Pilots who attempt to mask poor technique with large amounts of expo run into the same problems as the operator of an old car with an irregular control response. That is, in addition to sacrificing a direct correlation between control inputs and flight response and thus predictability, the sluggish (a.k.a., “wet noodle”) control response enables deviations to become larger before the corrections take effect, thereby prompting larger correction inputs that increase the potential for overcontrolling and the need for additional corrections. While it’s true that there are pilots who can fly precision despite using lots of expo, it takes extraordinary amounts of practice before being able to do so.
Flying with less expo, on the other hand, is more comparable to driving a newer car with tighter steering. Specifically, it’s easier to keep the car going precisely where you want because the steering wheel corresponds directly to the response of the car and thus your inputs have an immediate effect on correcting deviations while they are still minute. Furthermore, the direct correlation between the steering wheel and the response of the car is more predictable and as a result, enables driving to become routine and eventually automatic.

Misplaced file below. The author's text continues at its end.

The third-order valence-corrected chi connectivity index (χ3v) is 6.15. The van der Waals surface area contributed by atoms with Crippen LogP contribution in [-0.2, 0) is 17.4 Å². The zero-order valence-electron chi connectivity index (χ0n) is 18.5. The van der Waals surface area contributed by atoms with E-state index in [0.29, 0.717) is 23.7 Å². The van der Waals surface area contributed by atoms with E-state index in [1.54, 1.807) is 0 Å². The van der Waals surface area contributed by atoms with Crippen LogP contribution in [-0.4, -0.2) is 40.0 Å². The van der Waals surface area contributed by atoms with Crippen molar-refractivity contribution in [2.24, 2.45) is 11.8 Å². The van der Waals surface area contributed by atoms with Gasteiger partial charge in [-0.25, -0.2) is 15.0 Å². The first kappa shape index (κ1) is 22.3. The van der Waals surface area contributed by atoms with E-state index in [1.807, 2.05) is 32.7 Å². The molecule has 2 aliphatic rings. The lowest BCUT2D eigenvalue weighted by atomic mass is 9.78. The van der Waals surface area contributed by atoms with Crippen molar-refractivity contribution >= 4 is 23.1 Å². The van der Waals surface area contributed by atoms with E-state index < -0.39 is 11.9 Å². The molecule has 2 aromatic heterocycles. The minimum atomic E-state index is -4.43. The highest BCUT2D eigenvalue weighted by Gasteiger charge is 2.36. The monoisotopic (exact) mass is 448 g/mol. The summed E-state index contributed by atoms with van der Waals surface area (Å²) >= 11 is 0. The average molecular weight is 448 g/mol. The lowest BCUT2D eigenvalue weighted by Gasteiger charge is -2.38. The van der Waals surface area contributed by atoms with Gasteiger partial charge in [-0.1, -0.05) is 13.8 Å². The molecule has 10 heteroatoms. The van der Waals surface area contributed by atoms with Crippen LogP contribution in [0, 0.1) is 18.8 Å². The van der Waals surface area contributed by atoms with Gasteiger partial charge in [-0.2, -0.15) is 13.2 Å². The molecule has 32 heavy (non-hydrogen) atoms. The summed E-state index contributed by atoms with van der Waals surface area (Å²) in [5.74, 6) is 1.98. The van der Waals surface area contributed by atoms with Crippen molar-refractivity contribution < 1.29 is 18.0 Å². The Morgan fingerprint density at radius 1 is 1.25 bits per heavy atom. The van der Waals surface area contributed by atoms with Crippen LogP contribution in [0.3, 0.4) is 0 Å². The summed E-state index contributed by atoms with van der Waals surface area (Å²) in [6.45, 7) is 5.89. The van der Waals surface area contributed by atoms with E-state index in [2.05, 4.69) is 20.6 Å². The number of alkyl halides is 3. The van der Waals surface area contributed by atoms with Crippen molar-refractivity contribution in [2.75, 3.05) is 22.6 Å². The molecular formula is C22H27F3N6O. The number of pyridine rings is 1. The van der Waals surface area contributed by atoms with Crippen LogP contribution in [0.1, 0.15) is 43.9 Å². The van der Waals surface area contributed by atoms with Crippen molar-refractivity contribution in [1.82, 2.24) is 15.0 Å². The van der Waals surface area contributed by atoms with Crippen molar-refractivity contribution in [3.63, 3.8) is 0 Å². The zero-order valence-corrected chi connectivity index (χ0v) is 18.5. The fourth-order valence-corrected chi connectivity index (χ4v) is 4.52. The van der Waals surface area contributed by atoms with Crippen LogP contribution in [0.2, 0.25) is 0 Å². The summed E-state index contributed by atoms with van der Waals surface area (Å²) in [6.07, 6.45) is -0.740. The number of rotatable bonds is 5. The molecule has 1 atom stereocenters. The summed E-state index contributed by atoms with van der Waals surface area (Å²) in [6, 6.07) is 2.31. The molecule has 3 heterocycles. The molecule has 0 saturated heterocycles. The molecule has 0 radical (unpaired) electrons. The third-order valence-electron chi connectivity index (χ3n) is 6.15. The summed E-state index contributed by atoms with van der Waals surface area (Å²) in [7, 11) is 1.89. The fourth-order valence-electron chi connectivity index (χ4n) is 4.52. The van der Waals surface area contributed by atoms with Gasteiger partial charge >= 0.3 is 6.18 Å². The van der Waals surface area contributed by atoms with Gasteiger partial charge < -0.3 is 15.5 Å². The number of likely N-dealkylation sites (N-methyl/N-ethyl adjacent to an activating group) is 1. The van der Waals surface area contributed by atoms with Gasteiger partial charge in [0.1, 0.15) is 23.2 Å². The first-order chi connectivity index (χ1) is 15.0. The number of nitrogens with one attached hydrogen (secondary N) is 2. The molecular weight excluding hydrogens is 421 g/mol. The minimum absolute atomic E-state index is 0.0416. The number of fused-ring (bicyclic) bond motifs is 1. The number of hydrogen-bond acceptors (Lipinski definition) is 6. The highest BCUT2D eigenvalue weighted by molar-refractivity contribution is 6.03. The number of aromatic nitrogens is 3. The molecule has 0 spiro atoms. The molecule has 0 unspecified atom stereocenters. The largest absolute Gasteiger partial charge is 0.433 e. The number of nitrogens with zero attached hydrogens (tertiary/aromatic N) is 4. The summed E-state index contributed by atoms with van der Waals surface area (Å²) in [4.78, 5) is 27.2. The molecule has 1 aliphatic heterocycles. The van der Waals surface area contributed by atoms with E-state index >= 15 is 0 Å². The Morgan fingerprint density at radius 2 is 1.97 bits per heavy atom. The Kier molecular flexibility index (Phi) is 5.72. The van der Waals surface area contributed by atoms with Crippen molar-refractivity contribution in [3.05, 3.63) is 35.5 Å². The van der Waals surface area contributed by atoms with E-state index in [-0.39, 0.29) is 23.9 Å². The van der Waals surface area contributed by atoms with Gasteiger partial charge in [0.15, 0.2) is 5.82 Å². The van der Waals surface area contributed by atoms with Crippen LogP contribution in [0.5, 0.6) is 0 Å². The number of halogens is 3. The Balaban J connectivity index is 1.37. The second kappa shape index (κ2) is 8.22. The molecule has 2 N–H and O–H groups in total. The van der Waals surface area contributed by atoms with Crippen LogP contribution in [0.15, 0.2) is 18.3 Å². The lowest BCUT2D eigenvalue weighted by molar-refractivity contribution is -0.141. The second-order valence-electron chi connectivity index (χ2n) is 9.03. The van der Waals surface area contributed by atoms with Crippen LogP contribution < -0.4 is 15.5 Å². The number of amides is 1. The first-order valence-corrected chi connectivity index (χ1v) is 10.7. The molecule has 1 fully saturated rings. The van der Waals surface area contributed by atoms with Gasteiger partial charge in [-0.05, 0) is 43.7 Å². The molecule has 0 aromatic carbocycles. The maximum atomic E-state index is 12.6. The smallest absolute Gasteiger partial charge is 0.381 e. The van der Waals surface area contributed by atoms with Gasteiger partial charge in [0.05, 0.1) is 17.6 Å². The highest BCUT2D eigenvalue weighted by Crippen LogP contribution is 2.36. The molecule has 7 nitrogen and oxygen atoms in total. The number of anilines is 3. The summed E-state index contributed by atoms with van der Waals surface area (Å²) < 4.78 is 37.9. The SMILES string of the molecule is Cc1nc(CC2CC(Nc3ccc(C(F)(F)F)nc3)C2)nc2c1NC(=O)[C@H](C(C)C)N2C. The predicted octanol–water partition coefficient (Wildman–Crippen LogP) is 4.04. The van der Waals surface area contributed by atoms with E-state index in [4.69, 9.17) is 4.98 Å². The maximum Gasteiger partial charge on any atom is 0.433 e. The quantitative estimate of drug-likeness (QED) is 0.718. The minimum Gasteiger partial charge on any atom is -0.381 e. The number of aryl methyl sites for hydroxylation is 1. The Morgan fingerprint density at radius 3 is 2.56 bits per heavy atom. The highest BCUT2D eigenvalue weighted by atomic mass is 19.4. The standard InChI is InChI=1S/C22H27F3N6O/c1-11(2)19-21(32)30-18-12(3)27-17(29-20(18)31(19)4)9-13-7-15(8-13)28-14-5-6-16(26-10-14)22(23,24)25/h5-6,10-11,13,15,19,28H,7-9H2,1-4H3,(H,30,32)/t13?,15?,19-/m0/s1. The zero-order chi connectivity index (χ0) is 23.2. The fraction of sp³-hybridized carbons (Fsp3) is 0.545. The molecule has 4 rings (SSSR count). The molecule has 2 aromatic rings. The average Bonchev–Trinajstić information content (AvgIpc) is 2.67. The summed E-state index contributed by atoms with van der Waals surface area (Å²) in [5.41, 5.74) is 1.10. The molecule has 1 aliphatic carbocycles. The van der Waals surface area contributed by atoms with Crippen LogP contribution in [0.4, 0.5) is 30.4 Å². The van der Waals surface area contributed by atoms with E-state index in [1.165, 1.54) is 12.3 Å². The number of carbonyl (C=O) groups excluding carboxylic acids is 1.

Pilots flying with less expo similarly experience a more direct correlation between their inputs/intentions and the response of the helicopter. The experience of flying a more “honest” heli therefore enables them to fly with greater precision and consistency. So, while good equipment and a reasonable amount of expo are certainly helpful, nothing helps as much as flying an honest helicopter and applying the proper inputs in the first place!